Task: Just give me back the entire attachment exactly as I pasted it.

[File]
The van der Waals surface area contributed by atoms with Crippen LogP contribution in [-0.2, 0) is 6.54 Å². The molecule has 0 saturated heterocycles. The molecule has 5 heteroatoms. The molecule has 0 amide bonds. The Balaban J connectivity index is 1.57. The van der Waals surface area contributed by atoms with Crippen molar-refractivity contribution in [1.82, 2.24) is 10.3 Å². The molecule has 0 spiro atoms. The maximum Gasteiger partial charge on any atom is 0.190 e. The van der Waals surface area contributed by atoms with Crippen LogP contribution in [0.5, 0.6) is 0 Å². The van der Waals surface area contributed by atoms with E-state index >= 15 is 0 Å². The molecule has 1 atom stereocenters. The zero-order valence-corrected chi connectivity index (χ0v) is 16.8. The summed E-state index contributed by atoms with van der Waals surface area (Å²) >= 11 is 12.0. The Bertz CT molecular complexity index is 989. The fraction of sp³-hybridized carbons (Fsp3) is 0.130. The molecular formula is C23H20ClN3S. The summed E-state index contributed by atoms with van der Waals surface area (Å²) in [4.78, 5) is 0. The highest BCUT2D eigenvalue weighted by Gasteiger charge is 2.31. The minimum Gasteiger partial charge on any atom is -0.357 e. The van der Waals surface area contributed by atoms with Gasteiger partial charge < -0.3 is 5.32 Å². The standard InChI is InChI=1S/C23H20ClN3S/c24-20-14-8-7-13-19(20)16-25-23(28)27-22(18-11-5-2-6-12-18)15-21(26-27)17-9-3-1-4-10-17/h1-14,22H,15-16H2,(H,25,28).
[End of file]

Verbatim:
The van der Waals surface area contributed by atoms with Crippen LogP contribution in [-0.2, 0) is 6.54 Å². The molecule has 0 saturated heterocycles. The molecule has 5 heteroatoms. The molecule has 0 amide bonds. The Balaban J connectivity index is 1.57. The van der Waals surface area contributed by atoms with Crippen molar-refractivity contribution in [1.82, 2.24) is 10.3 Å². The molecule has 0 spiro atoms. The maximum Gasteiger partial charge on any atom is 0.190 e. The van der Waals surface area contributed by atoms with Crippen LogP contribution in [0.5, 0.6) is 0 Å². The van der Waals surface area contributed by atoms with E-state index >= 15 is 0 Å². The molecule has 1 atom stereocenters. The zero-order valence-corrected chi connectivity index (χ0v) is 16.8. The summed E-state index contributed by atoms with van der Waals surface area (Å²) >= 11 is 12.0. The Bertz CT molecular complexity index is 989. The fraction of sp³-hybridized carbons (Fsp3) is 0.130. The molecular formula is C23H20ClN3S. The summed E-state index contributed by atoms with van der Waals surface area (Å²) in [4.78, 5) is 0. The highest BCUT2D eigenvalue weighted by Gasteiger charge is 2.31. The minimum Gasteiger partial charge on any atom is -0.357 e. The van der Waals surface area contributed by atoms with Gasteiger partial charge < -0.3 is 5.32 Å². The standard InChI is InChI=1S/C23H20ClN3S/c24-20-14-8-7-13-19(20)16-25-23(28)27-22(18-11-5-2-6-12-18)15-21(26-27)17-9-3-1-4-10-17/h1-14,22H,15-16H2,(H,25,28).